If things somehow hold together on the offensive side, however, the ceiling gets pretty high. The defensive line ranked second in adjusted line yards and third in stuff rate last season. More than that, it might have gotten better.
Swapping out Bennie Logan for Timmy Jernigan gets the Eagles three years younger without losing anything in terms of talent. Jernigan had an absurd 92 percent run stop rate last season, per Football Outsiders. He could be one of the best 1-techniques in the league playing with this line.
Next to him at defensive tackle is Fletcher Cox, one of the best interior pass rushers in football. In what was arguably a down year, Cox ranked fifth at his position in PFF grading, putting up 6.5 sacks, 12 hits and 29 hurries.
On the edges, Brandon Graham and Derek Barnett make up a terrifying duo. Graham’s 52 hurries (along with 20 hits and 5.5 sacks) ranked second in football last season, per FOA. Barnett, a rookie out of Tennessee, broke Reggie White’s sack record at the school. Pro Football Focus charting ranked him third in pass rushing productivity last year and gave him a 92.0 overall grade. Barnett still needs to develop another move beyond his speed rush, but that alone will get him places.
Among linebackers, both Jordan Hicks and Nigel Bradham were in the top-10 of PFF grading last season. Hicks makes his bones in coverage, ranking second among LBs in success rate at 70 percent, per FOA. Bradham was in the top-20 in that stat, as well as run stop rate. Mychal Kendricks figures to see more playing time this year and could be a liability in coverage, but like all teams, the Eagles mostly play nickel. Kendricks may only be on the field for the 30-percent of the plays Philadelphia is in its “base” 4-3, so it’s unlikely he makes a huge impact.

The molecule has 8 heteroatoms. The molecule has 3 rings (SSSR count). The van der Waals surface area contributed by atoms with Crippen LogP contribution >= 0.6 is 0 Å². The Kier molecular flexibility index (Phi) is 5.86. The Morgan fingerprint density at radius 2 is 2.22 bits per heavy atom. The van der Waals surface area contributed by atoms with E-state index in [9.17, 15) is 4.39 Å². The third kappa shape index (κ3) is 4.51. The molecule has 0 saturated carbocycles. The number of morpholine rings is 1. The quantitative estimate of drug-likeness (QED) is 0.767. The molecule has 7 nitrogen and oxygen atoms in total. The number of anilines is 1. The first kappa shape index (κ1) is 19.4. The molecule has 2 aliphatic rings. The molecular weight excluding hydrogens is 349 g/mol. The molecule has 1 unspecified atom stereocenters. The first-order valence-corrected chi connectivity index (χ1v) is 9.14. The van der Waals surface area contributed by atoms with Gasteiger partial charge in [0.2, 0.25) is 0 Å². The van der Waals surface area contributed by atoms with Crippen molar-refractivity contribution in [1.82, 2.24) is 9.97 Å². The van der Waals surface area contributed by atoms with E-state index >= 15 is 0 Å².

The only questionable area on this defense is at cornerback. Jalen Mills was a bona-fide disaster in his rookie season — his 31.8 PFF grade was 110th among cornerbacks. Patrick Robinson and Ron Brooks — one of whom will likely become the slot corner — had grades of 45.1 and 40.9, albeit with only 13 games played between them. Third-round pick Rasul Douglas figures to be a solid piece in zone, which the Eagles played about two-thirds of the time, according to PFF. However, his man-coverage ability is more of a question mark. Unless second-rounder Sidney Jones comes back sooner than expected from a torn Achilles sustained at the NFL Combine, this group will struggle.
The safety duo is good enough to make up for some of the mistakes. Malcolm Jenkins is one of the best box safeties in football, ranking 13th at his position in success rate, per FOA. Free safety Rodney McLeod isn’t a star, but he can get the job done.
All things considered, the ceiling for this team is solid. Even though we’re predicting a last-place finish, the Eagles could win the division and it wouldn’t be a massive surprise. However, there simply aren’t enough sure things to come into the season feeling good. The defensive front seven is great. As for everything else, who knows?
It’s hard to be confident in Wentz, the running game and the receiving game (outside of Jeffery). The corners will be bad again, barring a massive improvement from Jalen Mills.
More than that, the Eagles are due for injury regression. In adjusted games lost — a Football Outsiders metric examining injuries weighing importance by position — the Eagles ranked third on the offensive side and fifth on the defensive side last season. That’s unlikely to last. With Darren Sproles aging, it’s also tough to see them being so strong on special teams again.
Add all of that up, along with the quality of their division, and it’s hard to see the Eagles coming close to that ceiling. Another 7-9 season, this time accompanied with questions about Wentz’s long-term viability, feels more likely.
If you would like to learn more about the advanced stats we used, check out FootballOutsiders.com, which is largely free, or ProFootballFocus.com which is not.